Are you ready to raise a glass and get in the festive spirit? Are you dusting down your glad rags for the party season, whatever that might look like?
For many of us this time of year is an excuse, if an excuse is ever needed, to have a few drinks and let our hair down. But this year I’m thinking hard about how much I’m going to indulge.
The older I get, the worse I feel after even a couple of glasses of wine and I am increasingly starting to wonder if the pounding head the morning after the night before is really worth it.
We Scots have a torturous relationship with booze. It dominates our culture. Having a bad day? Have a drink. Something to celebrate? Crack open a bottle. And if you don’t join in, you’re viewed with suspicion and seen as a killjoy.
It’s amazing how flippant we can be about a substance that in some cases completely ruins lives.
Former Top Gear star and farmer, Jeremy Clarkson, launched a new beer last week. The pitches were going to be, “This is a delicious breakfast beer” and “If you’re an alcoholic, don’t fight it, feed it”, until they were overruled by the Advertising Standards Authority.
Worryingly, retailers are increasingly targeting women with their marketing, selling drink as a glamorous, fun, lifestyle choice.
Scotland became the first country in the world to introduce minimum unit pricing for alcohol in 2018 in a bid to reduce the number of alcohol-related deaths. And it seemed to be working – until the pandemic came, that is, and turned our lives upside down.
Deaths rose by 17% last year and that has been put down to changing drinking patterns during lockdown.
There are now calls to raise the price of alcohol to counteract this spike in fatalities.
A friend recently recommended a book called The Alcohol Experiment. It’s written by an American, Annie Grace, who describes why she quit drinking and how the decision changed her life.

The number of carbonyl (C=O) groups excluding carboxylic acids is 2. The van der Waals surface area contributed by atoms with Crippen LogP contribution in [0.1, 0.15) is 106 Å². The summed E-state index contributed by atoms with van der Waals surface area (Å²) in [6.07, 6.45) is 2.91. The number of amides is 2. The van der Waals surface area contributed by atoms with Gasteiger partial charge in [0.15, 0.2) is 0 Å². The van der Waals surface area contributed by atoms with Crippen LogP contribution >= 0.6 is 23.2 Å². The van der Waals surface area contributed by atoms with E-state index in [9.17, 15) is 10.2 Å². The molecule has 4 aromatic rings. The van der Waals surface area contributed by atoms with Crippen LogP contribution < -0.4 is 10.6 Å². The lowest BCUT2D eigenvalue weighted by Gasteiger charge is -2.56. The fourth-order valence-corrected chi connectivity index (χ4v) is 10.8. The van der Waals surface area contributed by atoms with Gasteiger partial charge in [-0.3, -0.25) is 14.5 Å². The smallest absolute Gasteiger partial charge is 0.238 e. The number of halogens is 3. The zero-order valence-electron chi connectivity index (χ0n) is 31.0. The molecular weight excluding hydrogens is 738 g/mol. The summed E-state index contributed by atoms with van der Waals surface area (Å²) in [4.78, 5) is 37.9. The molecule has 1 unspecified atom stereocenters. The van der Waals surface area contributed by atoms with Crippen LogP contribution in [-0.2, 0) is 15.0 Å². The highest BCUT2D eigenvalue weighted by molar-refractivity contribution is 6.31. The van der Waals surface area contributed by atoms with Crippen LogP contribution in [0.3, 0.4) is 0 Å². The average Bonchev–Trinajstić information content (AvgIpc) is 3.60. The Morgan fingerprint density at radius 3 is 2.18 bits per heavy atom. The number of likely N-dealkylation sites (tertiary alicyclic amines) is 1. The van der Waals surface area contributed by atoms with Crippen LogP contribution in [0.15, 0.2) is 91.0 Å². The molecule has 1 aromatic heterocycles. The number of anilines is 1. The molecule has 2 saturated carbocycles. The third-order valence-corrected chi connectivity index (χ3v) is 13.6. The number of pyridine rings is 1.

She is evangelical about the joys of sobriety and urges readers to give up drink for 30 days so that you can reassess your relationship with booze. Such is the success of her message that a whole movement has sprung up extolling the virtues and health benefits of a drink-free existence.
I decided to try it, encouraged by my friend who was nearing the end of the 30 days and said she was feeling fantastic.
My goodness, it was hard. Our social lives revolve round drinking, so much so that without it you feel a bit lost.
I lasted about two weeks and then met my pal for a drink. And oh, that first sip was a delight. We both thoroughly enjoyed our couple of espresso martinis and agreed that actually, a night on the lash was very good fun.
The texts full of regret came hard and fast the next day. Had it really been worth it, we both asked?
It always seems like such a good idea at the time. The answer of course is moderation but I’m just not very good at that.
A former Sky colleague and now Eurosport presenter Orla Chennaoui gave up drinking completely a few years ago. She told me she feels so much better without it and has so much more energy and confidence. Her only regret is not giving it up sooner.
She’s in good company as there’s a whole list of rich and famous people who are teetotal: Blake Lively, Bill Gates and Jim Carrey to name just a few. I would raise a glass to them, but, well, you know…
Rona Dougall is a journalist, broadcaster and presenter of STV’s Scotland Tonight
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